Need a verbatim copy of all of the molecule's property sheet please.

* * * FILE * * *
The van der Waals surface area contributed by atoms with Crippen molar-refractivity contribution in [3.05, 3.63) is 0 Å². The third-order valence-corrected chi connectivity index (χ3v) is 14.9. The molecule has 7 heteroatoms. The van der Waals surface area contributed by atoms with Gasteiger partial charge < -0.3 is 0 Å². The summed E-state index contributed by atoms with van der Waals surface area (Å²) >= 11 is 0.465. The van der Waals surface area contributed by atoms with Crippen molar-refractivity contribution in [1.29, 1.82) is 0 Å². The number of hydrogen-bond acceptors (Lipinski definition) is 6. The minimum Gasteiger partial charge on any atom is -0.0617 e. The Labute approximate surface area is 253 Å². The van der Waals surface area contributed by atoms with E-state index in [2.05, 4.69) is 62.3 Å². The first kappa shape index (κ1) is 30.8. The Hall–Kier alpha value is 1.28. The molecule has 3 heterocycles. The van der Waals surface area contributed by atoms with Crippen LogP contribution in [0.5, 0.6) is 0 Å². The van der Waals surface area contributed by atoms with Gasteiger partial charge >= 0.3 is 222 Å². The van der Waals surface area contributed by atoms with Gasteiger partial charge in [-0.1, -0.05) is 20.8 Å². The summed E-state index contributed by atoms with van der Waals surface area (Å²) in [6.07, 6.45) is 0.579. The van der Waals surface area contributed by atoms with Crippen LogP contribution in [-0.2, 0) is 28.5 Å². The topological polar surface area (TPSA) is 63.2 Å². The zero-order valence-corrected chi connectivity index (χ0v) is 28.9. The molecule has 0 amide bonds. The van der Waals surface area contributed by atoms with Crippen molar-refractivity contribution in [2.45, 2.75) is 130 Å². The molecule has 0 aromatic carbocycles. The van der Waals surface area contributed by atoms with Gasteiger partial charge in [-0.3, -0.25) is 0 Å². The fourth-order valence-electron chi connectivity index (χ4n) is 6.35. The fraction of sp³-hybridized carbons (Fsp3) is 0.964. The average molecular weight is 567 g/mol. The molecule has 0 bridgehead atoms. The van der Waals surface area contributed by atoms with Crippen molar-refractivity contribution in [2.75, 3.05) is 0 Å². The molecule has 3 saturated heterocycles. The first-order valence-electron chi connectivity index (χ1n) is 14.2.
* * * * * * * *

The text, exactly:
The van der Waals surface area contributed by atoms with Crippen molar-refractivity contribution in [3.05, 3.63) is 0 Å². The third-order valence-corrected chi connectivity index (χ3v) is 14.9. The molecule has 7 heteroatoms. The van der Waals surface area contributed by atoms with Gasteiger partial charge < -0.3 is 0 Å². The summed E-state index contributed by atoms with van der Waals surface area (Å²) >= 11 is 0.465. The van der Waals surface area contributed by atoms with Crippen molar-refractivity contribution in [1.29, 1.82) is 0 Å². The number of hydrogen-bond acceptors (Lipinski definition) is 6. The minimum Gasteiger partial charge on any atom is -0.0617 e. The Labute approximate surface area is 253 Å². The van der Waals surface area contributed by atoms with E-state index in [2.05, 4.69) is 62.3 Å². The first kappa shape index (κ1) is 30.8. The Hall–Kier alpha value is 1.28. The molecule has 3 heterocycles. The van der Waals surface area contributed by atoms with Crippen LogP contribution in [0.5, 0.6) is 0 Å². The van der Waals surface area contributed by atoms with Gasteiger partial charge >= 0.3 is 222 Å². The van der Waals surface area contributed by atoms with Gasteiger partial charge in [-0.1, -0.05) is 20.8 Å². The summed E-state index contributed by atoms with van der Waals surface area (Å²) in [6.07, 6.45) is 0.579. The van der Waals surface area contributed by atoms with Crippen LogP contribution in [-0.2, 0) is 28.5 Å². The topological polar surface area (TPSA) is 63.2 Å². The zero-order valence-corrected chi connectivity index (χ0v) is 28.9. The molecule has 0 amide bonds. The van der Waals surface area contributed by atoms with Crippen molar-refractivity contribution in [2.45, 2.75) is 130 Å². The molecule has 0 aromatic carbocycles. The van der Waals surface area contributed by atoms with Gasteiger partial charge in [-0.3, -0.25) is 0 Å². The fourth-order valence-electron chi connectivity index (χ4n) is 6.35. The fraction of sp³-hybridized carbons (Fsp3) is 0.964. The average molecular weight is 567 g/mol. The molecule has 0 bridgehead atoms. The van der Waals surface area contributed by atoms with Crippen molar-refractivity contribution in [2.75, 3.05) is 0 Å². The molecule has 3 saturated heterocycles. The first-order valence-electron chi connectivity index (χ1n) is 14.2.